March 30, 2011 § Leave a comment
It’s the 10th anniversary of the Back Up Your Birth Control day of action. Today is an opportunity to learn about emergency contraception (EC), how it works, when you can take it, and why access to it is threatened — and a reminder to back yourself up!
— Sign the petition calling on the FDA to end restrictions on EC. Tell the FDA to stop stalling and expand over-the-counter access to EC to women of all ages.
— Sign the petition to say that contraception is prevention. Speak out to help ensure that comprehensive contraceptive care, including EC, is covered free of charge under the preventive care provision of health care reform.
Sign ’em! And back it up, ladies. It’s so much easier to buy over-the-counter emergency contraception now so you have it on hand; if the need arises, you can skip the anxious rush to the drugstore when you or your friend is in a bind.
March 23, 2011 § Leave a comment
Hey, New Yorkers who will be in town on April 4 — I’m jealous of you! Because you can go to Planned Parenthood’s annual ROE ON THE ROCKS BENEFIT CONCERT featuring Sara Benincasa, Thao with the Get Down Stay Down, Ana Egge, and The Bloodsugars.
The Roe on the Rocks concert is held every year to recognize the anniversary of Roe v Wade, the historic Supreme Court Case which 38 years ago confirmed women’s right to privacy and thus access to abortion services. The show couldn’t come at a more important time – following three months of the worst attack on not just reproductive rights but the right to basic health care, that our country has ever seen.
What: 4th Annual Roe on the Rocks Benefit Concert for Planned Parenthood of New York City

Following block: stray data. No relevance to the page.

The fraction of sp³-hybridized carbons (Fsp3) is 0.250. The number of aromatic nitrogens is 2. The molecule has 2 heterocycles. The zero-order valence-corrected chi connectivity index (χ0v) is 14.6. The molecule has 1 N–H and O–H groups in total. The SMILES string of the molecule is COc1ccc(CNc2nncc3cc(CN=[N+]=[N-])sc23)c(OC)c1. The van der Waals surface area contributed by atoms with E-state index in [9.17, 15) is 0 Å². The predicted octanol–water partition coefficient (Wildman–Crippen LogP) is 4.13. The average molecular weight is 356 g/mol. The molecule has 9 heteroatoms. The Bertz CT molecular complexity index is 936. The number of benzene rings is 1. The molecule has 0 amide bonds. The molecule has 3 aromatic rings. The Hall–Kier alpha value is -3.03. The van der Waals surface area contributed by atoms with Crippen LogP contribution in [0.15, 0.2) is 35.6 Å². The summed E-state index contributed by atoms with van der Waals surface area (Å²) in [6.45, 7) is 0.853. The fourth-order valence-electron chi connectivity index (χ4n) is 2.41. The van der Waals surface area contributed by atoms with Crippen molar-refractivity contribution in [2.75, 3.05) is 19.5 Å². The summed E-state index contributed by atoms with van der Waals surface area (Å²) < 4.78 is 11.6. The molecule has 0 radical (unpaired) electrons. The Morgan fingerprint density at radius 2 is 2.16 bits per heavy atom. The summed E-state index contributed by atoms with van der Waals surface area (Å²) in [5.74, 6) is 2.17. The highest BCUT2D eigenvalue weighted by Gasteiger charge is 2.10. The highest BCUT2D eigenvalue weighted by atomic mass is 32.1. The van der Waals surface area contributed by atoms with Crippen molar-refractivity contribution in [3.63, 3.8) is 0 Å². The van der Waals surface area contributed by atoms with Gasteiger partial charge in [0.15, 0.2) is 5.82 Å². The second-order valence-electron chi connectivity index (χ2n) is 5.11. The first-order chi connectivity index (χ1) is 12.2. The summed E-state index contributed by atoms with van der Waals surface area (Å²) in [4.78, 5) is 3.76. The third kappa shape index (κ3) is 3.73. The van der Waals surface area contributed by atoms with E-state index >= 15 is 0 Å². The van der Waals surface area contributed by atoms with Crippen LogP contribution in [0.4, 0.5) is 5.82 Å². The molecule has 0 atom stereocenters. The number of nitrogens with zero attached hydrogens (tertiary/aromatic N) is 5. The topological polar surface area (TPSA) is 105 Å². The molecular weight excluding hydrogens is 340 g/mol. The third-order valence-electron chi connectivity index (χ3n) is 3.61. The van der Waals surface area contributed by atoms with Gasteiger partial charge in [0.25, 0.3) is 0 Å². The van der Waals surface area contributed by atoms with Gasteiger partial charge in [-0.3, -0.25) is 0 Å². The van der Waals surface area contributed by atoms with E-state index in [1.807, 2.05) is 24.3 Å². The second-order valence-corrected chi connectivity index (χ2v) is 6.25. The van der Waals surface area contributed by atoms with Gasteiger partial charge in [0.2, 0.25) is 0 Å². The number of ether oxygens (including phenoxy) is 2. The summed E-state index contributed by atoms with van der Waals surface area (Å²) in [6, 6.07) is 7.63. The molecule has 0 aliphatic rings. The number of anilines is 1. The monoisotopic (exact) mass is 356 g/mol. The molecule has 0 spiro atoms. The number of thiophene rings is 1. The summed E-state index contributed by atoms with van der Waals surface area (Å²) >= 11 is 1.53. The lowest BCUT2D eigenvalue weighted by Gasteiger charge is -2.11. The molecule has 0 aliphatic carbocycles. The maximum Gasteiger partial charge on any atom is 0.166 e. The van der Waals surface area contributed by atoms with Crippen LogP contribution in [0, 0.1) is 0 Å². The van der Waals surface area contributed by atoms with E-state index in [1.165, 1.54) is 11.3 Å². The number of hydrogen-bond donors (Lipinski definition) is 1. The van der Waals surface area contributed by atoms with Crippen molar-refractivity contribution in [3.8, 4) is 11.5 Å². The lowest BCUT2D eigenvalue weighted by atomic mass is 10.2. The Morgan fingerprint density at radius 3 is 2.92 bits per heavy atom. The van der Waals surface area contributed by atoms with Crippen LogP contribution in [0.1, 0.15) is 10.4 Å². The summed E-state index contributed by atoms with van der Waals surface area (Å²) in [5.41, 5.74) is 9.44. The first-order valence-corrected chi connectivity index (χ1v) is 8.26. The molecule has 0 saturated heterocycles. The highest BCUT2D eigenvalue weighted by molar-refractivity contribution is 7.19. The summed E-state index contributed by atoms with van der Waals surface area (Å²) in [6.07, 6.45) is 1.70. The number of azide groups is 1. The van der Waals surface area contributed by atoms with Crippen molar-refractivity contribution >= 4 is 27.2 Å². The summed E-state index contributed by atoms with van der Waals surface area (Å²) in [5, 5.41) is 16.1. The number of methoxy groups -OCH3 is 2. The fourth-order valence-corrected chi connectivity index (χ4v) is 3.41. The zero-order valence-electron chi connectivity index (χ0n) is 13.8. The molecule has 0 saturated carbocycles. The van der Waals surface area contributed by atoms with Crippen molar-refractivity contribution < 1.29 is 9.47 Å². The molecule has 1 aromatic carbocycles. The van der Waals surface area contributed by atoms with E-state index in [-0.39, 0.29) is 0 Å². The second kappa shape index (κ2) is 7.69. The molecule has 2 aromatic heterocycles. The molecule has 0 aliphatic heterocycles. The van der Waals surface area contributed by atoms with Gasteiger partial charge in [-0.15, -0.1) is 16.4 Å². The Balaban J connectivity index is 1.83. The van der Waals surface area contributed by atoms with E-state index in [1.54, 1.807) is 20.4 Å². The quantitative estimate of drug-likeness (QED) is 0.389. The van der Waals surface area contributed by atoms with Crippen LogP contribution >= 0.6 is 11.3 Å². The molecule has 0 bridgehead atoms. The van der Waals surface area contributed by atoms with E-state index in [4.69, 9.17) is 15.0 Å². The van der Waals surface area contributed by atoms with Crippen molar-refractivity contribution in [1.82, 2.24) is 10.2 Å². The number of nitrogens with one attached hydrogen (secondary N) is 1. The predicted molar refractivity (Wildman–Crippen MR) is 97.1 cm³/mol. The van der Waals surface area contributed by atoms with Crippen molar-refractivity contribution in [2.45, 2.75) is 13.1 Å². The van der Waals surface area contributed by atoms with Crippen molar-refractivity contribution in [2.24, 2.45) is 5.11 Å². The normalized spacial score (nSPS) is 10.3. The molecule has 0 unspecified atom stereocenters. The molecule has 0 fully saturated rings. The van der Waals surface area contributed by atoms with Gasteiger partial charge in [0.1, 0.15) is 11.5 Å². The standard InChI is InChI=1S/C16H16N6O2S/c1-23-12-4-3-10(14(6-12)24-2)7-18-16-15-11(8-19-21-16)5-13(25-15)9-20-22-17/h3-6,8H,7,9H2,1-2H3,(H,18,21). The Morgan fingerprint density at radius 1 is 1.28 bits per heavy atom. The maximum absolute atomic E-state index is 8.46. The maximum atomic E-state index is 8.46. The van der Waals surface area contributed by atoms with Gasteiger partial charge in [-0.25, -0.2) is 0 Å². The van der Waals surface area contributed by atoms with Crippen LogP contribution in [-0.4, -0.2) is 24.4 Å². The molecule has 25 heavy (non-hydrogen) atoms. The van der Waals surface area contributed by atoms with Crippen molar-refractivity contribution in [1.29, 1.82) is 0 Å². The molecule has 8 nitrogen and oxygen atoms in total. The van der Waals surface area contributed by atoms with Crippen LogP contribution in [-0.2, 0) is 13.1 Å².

Who: Sara Benincasa / Thao with The Get Down Stay Down / Anna Egge / The Bloodsugars / Other Special Guests to come
Where: Bowery Ballroom, NYC
When: April 4th, 2011 at 7:00pm
Tickets (18+): General Admission $25 / VIP $75
Remember, all proceeds from the event will go to Planned Parenthood of New York City and support their amazing, crucial work. Tickets are available now!
March 21, 2011 § 3 Comments
I. What are the precise mechanics of a YouTube video “going viral”?
Black’s video was originally posted on February 10, but started garnering a significant number of hits about a month later on Friday March 11. A friend showed it to me in person on Tuesday March 15; over the next few days it spread quickly among my classmates, and many of Friday March 18’s Facebook status updates were devoted to parodies and references to the song. As I write this the official YouTube video has more than 30 million views.
II. Who is Rebecca Black?
She seems earnest and sweet; she apparently plans to donate much of her iTunes sales profits to “school arts programs and relief efforts in Japan.” How did she get involved with Ark Music Factory
III. Who wrote the song? (It wasn’t Black.) And who auto-tuned the shit out of it? Because: HA. Kudos on your career. To be honest, I completely agree with Rolling Stone’s assessment that the song is “an unintentional parody of modern pop.” And I’d love to hear more from the true creator of said unintentional parody.